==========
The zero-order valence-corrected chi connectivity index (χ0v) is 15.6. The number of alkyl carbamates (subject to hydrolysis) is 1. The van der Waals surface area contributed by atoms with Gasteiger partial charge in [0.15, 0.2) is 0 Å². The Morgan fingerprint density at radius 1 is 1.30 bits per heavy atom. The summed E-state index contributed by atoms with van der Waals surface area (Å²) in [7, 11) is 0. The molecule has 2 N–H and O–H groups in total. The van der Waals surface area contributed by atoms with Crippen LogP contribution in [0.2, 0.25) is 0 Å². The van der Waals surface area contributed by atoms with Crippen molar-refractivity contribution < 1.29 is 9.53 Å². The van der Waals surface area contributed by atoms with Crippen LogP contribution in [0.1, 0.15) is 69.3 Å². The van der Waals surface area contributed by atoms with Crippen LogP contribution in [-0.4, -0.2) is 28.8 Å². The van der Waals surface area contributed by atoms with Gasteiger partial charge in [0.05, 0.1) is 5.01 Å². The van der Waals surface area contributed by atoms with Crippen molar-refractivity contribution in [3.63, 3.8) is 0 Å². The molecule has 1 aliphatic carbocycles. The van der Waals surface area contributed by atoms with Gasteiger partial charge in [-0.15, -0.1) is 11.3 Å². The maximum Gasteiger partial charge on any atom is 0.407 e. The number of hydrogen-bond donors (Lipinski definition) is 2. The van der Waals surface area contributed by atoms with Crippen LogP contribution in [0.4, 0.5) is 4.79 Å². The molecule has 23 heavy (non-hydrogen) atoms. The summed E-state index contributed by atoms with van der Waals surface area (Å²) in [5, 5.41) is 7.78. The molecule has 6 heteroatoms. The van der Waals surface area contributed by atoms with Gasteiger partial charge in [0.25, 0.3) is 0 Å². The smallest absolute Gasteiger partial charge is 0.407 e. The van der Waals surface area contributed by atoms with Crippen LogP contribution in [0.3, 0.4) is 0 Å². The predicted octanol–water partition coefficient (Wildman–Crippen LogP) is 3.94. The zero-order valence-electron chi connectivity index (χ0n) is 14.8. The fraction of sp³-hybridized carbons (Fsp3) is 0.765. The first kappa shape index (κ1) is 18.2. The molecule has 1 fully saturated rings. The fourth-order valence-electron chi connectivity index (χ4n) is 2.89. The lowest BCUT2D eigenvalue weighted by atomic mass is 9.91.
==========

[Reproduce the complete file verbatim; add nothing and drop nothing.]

The zero-order valence-corrected chi connectivity index (χ0v) is 15.6. The number of alkyl carbamates (subject to hydrolysis) is 1. The van der Waals surface area contributed by atoms with Gasteiger partial charge in [0.15, 0.2) is 0 Å². The Morgan fingerprint density at radius 1 is 1.30 bits per heavy atom. The summed E-state index contributed by atoms with van der Waals surface area (Å²) in [7, 11) is 0. The molecule has 2 N–H and O–H groups in total. The van der Waals surface area contributed by atoms with Crippen LogP contribution in [0.2, 0.25) is 0 Å². The van der Waals surface area contributed by atoms with Crippen molar-refractivity contribution < 1.29 is 9.53 Å². The van der Waals surface area contributed by atoms with Crippen LogP contribution in [0.1, 0.15) is 69.3 Å². The van der Waals surface area contributed by atoms with Crippen LogP contribution in [-0.4, -0.2) is 28.8 Å². The van der Waals surface area contributed by atoms with Gasteiger partial charge in [0.05, 0.1) is 5.01 Å². The van der Waals surface area contributed by atoms with Crippen molar-refractivity contribution in [3.63, 3.8) is 0 Å². The molecule has 1 aliphatic carbocycles. The van der Waals surface area contributed by atoms with Gasteiger partial charge in [-0.15, -0.1) is 11.3 Å². The maximum Gasteiger partial charge on any atom is 0.407 e. The number of hydrogen-bond donors (Lipinski definition) is 2. The van der Waals surface area contributed by atoms with Crippen LogP contribution in [0.4, 0.5) is 4.79 Å². The molecule has 23 heavy (non-hydrogen) atoms. The summed E-state index contributed by atoms with van der Waals surface area (Å²) in [5, 5.41) is 7.78. The molecule has 6 heteroatoms. The van der Waals surface area contributed by atoms with Gasteiger partial charge in [0.25, 0.3) is 0 Å². The smallest absolute Gasteiger partial charge is 0.407 e. The van der Waals surface area contributed by atoms with Crippen LogP contribution in [0.3, 0.4) is 0 Å². The predicted octanol–water partition coefficient (Wildman–Crippen LogP) is 3.94. The zero-order valence-electron chi connectivity index (χ0n) is 14.8. The fraction of sp³-hybridized carbons (Fsp3) is 0.765. The first kappa shape index (κ1) is 18.2. The molecule has 1 fully saturated rings. The fourth-order valence-electron chi connectivity index (χ4n) is 2.89. The lowest BCUT2D eigenvalue weighted by atomic mass is 9.91.